Biosphere drought reveals scent of troubled ecosystem

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Findings from an unprecedented drought experiment in a biosphere underscore the importance of molecular compounds often associated with fragrance in identifying when an ecosystem is in distress.

Ever wonder what gives a forest its signature pine-fresh scent? The answer is the molecular compound pinene, a type of monoterpene naturally released by plants. Each year, plants pump roughly 100 million tons of monoterpenes into the atmosphere, where they play a significant role in the formation of clouds.

The study published in Nature explores how and under what conditions plants emit these volatile organic compounds, or VOCs, into the atmosphere. The results may help scientists sniff out when an ecosystem is in distress and better understand how Earth may try to adapt in the face of a hotter, drier future.

The study is one of many to come from a controlled drought experiment conducted at the university’s Biosphere 2, which was originally built to create self-sustaining ecosystems.

“There’s no other place in the world where you can encapsulate a rainforest, subject it to a drought, and then bring it out of that drought on a schedule that you dictate,” says John Adams, Biosphere 2 deputy director and chief of operations at the project’s start. “This gives scientists a really unique opportunity to have everything well-poised so they can monitor and collect data that oftentimes is very difficult or impossible to get in the field.”

For three months, the research team put the 30-acre “rainforest under glass” through moderate and then severe drought stress. The experiment, called Water, Atmosphere and Life Dynamics—or WALD, which is German for “forest”—set out to capture every bit of data possible throughout the drought and rewet process.

With more than two miles of Teflon tubing, 133 sensors, and 423 data collection points throughout the forest, the team gathered measurements on everything from microbiome and deep-water soil processes to carbon pooling and VOC emissions.

Many volatile organic compounds have a unique scent, explains Laura Meredith, who helped lead the B2 WALD project and is a coauthor of the most recent study. For instance, forests smell of pinene and isoprene, while the chemical compound geosmin gives soil its earthy undertone and contributes to the distinct smell of rain in the air.

“There are many different types of volatile organic compounds that plants release into the atmosphere,” says Meredith, an assistant professor in the School of Natural Resources and the Environment in the university’s College of Agriculture and Life Sciences and a member of the BIO5 Institute.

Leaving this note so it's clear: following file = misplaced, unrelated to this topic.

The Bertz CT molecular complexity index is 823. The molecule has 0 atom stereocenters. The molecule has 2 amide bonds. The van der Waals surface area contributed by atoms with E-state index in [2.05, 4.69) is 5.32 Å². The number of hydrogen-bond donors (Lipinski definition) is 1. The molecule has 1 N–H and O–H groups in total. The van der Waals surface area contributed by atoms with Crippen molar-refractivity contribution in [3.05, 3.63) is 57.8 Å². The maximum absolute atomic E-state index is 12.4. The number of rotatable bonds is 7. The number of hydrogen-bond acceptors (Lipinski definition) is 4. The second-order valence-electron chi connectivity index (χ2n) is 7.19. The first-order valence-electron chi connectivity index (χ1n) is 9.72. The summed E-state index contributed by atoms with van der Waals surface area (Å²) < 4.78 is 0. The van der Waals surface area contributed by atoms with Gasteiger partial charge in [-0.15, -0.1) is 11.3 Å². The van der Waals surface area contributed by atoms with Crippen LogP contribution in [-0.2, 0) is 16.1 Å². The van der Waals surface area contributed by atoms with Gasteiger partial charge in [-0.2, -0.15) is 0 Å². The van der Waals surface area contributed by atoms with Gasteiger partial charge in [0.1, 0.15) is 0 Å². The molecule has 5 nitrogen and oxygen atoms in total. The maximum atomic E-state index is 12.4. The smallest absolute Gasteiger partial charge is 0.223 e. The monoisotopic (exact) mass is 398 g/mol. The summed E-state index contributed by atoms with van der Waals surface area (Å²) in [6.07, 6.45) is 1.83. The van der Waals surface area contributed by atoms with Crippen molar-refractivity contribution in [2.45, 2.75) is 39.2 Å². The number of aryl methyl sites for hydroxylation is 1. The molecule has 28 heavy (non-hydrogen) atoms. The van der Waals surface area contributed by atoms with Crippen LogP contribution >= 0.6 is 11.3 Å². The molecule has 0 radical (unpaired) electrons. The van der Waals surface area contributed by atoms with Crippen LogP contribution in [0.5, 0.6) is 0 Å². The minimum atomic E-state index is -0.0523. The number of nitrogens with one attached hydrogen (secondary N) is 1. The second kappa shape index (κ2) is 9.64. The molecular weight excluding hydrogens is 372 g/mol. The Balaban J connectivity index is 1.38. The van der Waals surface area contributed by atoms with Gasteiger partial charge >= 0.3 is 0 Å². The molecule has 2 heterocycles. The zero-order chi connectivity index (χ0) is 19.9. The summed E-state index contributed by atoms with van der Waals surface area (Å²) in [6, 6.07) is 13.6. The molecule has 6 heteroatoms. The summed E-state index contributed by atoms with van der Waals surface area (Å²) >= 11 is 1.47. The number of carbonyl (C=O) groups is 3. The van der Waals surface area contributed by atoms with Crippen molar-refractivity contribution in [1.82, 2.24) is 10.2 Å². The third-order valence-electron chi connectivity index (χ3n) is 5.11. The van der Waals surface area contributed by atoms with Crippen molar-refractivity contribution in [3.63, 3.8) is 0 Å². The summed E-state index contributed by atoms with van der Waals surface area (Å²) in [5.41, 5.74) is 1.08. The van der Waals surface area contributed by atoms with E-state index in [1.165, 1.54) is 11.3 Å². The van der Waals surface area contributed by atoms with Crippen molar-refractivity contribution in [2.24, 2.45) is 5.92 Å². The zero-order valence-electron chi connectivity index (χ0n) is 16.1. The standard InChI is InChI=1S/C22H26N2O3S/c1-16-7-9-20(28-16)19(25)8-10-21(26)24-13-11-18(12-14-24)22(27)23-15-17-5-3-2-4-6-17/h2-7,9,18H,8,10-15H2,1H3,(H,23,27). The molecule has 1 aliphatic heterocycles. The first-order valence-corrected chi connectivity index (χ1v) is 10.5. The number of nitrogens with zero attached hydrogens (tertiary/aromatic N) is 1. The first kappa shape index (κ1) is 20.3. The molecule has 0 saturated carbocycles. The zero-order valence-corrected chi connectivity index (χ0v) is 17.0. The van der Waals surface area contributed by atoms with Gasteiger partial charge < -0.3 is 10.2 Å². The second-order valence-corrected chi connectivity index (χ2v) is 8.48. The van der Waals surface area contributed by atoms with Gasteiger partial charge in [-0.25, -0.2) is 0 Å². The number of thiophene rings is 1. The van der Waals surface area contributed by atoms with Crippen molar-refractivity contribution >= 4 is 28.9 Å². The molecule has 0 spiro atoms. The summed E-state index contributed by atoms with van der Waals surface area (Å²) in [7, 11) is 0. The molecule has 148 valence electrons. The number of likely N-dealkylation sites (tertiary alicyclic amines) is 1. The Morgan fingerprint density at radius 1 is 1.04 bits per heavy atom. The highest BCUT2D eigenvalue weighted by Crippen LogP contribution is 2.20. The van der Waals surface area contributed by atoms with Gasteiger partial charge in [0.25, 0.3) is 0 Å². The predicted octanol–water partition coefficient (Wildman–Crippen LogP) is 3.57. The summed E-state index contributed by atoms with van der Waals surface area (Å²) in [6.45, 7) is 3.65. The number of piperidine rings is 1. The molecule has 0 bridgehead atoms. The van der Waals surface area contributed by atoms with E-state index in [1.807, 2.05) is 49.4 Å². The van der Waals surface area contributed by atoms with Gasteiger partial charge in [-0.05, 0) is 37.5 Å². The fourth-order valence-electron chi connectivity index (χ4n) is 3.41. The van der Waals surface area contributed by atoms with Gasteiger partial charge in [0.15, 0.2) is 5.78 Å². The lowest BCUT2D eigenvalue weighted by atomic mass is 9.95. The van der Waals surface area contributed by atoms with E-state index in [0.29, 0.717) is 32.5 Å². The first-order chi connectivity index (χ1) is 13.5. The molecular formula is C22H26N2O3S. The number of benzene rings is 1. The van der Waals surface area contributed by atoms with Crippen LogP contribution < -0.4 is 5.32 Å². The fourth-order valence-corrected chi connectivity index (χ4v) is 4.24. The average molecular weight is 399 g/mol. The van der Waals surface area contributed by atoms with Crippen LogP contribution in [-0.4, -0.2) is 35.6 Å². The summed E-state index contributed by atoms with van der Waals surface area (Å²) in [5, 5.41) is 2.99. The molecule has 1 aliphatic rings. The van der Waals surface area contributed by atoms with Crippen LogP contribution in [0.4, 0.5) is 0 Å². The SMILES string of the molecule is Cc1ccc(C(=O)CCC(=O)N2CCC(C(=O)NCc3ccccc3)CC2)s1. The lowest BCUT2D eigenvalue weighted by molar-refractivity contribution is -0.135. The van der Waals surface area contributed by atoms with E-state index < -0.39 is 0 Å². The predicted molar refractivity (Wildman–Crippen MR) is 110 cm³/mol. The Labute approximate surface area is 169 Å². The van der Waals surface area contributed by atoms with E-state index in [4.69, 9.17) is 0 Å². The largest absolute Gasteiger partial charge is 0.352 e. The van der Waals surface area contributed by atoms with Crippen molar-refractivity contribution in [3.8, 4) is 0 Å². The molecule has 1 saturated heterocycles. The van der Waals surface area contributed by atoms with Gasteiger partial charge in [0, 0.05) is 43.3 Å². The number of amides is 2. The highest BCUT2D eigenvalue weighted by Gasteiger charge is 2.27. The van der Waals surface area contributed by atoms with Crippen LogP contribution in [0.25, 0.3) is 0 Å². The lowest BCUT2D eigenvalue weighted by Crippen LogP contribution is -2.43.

“If we can pinpoint their unique signatures and the biological processes behind them, we could fly an aircraft over the Amazon rainforest, for instance, and essentially measure and sniff out what’s happening on the ground.”

During the B2 WALD project, Meredith served as director of the rainforest at Biosphere 2 and brought together 90 scientists from five different countries to monitor the resiliency and vulnerability of plants and microbes. The scientific expertise of the project spanned all aspects of environmental stress, including hydrology, vegetation, soil, and atmospheric science.

Throughout the controlled drought experiment, researchers measured hourly emissions of several monoterpenes, including pinene, camphene, limonene, terpinene, and isoprene to better understand how and when plants release VOCs.

Researchers found plants not only released more of these volatile organic compounds under stress but also shifted their emissions to later in the day. And there may be a good reason for that, according to atmospheric scientist and study coauthor Jonathan Williams.

“We suspect that the later release of monoterpenes increases the likelihood that clouds will form over the forest,” says Williams, project lead for the Max Planck Institute for Chemistry in Mainz, Germany.

“The warmer it gets during the day, the more the vertical mixing of the air increases, allowing the reactive volatiles to reach higher layers of air where they have a greater chance to become aerosol particles and eventually cloud condensation nuclei,” Williams explains.

In other words, when an ecosystem is in drought, plants may use volatile organic compounds to drive the formation of clouds and bring much-needed rain.

The study underscores just how involved volatile organic compounds are in communication, defense and signaling between soil microbes, plants, and the atmosphere, Meredith says.

Meredith will continue her exploration of VOCs with a recent grant from the Department of Energy. Along with ecosystem genomics expert Malak Tfaily, an associate professor and environmental scientist in the College of Agriculture and Life Sciences, Meredith will explore carbon sequestration through soil, microbe, and plant interactions.

“After exploring the impact of VOCs on the atmosphere, we will now turn our attention to how these carbon-carrying molecules influence soil and its capacity to sequester and store carbon,” Meredith says. “Do plants and microbes pump VOCs into the ground, like they do in the atmosphere, and what processes help ensure the carbon stays below ground?”

Source: University of Arizona


This page was created programmatically, to read the article in its original location you can go to the link bellow:
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Rose Brandt-Arizona

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